1. Why is Jane forbidden to sit with Mrs. Reed and the children, and how is this significant?
Jane is forbidden to sit with Mrs. Reed and the children because she is considered to be an unhappy and unsociable child, depriving her of necessary love and affection.
2. Why is Jane punished in the Red Room, and why is the room significant?
Jane is punished for defending herself against John Reed who continually bullies and torments her. The Red Room is where Mr. Reed died and she thinks she feels his presence in the room, which terrifies her.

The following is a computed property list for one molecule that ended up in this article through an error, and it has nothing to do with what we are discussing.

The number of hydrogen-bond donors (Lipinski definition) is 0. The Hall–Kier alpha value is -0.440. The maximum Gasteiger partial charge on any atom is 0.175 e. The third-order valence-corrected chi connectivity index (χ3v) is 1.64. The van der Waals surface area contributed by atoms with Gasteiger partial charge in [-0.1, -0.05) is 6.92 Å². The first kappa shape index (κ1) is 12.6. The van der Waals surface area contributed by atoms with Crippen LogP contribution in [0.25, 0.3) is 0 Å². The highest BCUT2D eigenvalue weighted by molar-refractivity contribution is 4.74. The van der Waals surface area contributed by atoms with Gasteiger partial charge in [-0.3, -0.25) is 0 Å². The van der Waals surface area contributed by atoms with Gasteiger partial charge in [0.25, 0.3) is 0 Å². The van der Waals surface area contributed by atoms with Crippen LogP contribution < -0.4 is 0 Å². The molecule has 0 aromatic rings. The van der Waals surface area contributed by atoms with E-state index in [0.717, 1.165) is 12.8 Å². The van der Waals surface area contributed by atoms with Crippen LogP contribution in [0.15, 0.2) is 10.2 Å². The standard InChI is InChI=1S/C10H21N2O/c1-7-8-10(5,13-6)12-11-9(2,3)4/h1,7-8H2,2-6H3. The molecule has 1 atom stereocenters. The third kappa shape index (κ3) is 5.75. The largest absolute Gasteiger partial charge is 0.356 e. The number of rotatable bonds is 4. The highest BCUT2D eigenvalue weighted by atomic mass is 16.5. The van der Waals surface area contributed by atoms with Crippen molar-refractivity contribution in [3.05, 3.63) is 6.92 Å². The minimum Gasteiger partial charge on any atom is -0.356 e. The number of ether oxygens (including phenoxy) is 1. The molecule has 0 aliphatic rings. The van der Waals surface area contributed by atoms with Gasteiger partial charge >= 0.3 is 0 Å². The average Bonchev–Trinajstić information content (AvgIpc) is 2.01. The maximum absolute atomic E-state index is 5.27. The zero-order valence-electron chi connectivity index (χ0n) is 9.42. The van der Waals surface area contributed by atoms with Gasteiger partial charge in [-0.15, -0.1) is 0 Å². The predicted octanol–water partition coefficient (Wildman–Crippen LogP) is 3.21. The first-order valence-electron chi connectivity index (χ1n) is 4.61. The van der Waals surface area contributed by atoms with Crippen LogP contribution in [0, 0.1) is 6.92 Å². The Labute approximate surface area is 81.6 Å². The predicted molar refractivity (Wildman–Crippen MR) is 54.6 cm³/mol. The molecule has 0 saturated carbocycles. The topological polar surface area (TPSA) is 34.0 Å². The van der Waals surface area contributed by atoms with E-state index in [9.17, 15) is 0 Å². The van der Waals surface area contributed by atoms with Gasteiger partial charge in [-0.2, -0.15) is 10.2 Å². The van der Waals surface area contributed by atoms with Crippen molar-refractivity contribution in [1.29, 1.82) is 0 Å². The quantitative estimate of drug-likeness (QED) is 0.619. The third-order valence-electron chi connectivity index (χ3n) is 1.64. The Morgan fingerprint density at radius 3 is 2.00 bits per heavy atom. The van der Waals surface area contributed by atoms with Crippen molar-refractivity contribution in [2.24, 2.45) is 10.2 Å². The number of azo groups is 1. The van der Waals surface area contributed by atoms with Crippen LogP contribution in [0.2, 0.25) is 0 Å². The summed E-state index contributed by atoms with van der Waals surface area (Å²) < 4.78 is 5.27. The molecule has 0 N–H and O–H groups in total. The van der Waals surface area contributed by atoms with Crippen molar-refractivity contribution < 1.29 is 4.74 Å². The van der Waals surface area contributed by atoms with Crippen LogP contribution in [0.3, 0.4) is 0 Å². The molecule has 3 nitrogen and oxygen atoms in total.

3. How do Bessie and Mr. Lloyd help Jane after she is punished in the Red Room, and why is this significant?
Bessie comforts her and is affectionate, while Mr. Lloyd tries to ascertain if Jane would be happier at school. Their kindness is in stark contrast to her benefactress' treatment of her.
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